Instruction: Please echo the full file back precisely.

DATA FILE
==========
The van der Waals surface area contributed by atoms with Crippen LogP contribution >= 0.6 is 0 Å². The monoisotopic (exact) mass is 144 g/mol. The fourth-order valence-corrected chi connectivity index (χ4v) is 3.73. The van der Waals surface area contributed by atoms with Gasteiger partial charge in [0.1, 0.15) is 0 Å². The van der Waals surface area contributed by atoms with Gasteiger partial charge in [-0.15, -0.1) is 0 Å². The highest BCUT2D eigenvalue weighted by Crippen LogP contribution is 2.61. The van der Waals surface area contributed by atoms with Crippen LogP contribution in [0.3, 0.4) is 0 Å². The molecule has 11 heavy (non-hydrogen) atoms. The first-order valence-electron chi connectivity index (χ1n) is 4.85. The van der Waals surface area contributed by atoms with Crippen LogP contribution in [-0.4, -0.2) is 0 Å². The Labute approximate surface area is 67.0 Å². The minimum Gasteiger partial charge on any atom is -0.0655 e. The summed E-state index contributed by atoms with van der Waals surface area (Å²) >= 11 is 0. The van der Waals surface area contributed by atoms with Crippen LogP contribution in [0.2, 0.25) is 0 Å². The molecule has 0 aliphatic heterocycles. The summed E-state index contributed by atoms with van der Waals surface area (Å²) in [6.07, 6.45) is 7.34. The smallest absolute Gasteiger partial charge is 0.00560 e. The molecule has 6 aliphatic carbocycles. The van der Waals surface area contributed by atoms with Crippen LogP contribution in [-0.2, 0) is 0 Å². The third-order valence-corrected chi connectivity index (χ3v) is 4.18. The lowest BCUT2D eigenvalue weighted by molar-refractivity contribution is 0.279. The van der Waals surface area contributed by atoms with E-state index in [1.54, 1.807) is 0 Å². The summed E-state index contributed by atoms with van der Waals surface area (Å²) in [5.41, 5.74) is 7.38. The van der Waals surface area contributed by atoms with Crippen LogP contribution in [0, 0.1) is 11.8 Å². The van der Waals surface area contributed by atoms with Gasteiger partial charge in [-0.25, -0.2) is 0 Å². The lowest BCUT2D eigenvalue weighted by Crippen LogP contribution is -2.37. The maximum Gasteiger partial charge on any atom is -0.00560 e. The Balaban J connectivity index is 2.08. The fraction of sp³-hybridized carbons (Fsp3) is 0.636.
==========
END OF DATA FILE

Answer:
The van der Waals surface area contributed by atoms with Crippen LogP contribution >= 0.6 is 0 Å². The monoisotopic (exact) mass is 144 g/mol. The fourth-order valence-corrected chi connectivity index (χ4v) is 3.73. The van der Waals surface area contributed by atoms with Gasteiger partial charge in [0.1, 0.15) is 0 Å². The van der Waals surface area contributed by atoms with Gasteiger partial charge in [-0.15, -0.1) is 0 Å². The highest BCUT2D eigenvalue weighted by Crippen LogP contribution is 2.61. The van der Waals surface area contributed by atoms with Crippen LogP contribution in [0.3, 0.4) is 0 Å². The molecule has 11 heavy (non-hydrogen) atoms. The first-order valence-electron chi connectivity index (χ1n) is 4.85. The van der Waals surface area contributed by atoms with Crippen LogP contribution in [-0.4, -0.2) is 0 Å². The Labute approximate surface area is 67.0 Å². The minimum Gasteiger partial charge on any atom is -0.0655 e. The summed E-state index contributed by atoms with van der Waals surface area (Å²) >= 11 is 0. The van der Waals surface area contributed by atoms with Crippen LogP contribution in [0.2, 0.25) is 0 Å². The molecule has 0 aliphatic heterocycles. The summed E-state index contributed by atoms with van der Waals surface area (Å²) in [6.07, 6.45) is 7.34. The smallest absolute Gasteiger partial charge is 0.00560 e. The molecule has 6 aliphatic carbocycles. The van der Waals surface area contributed by atoms with Crippen LogP contribution in [-0.2, 0) is 0 Å². The third-order valence-corrected chi connectivity index (χ3v) is 4.18. The lowest BCUT2D eigenvalue weighted by molar-refractivity contribution is 0.279. The van der Waals surface area contributed by atoms with E-state index in [1.54, 1.807) is 0 Å². The summed E-state index contributed by atoms with van der Waals surface area (Å²) in [5.41, 5.74) is 7.38. The van der Waals surface area contributed by atoms with Crippen LogP contribution in [0, 0.1) is 11.8 Å². The van der Waals surface area contributed by atoms with Gasteiger partial charge in [-0.25, -0.2) is 0 Å². The lowest BCUT2D eigenvalue weighted by Crippen LogP contribution is -2.37. The maximum Gasteiger partial charge on any atom is -0.00560 e. The Balaban J connectivity index is 2.08. The fraction of sp³-hybridized carbons (Fsp3) is 0.636.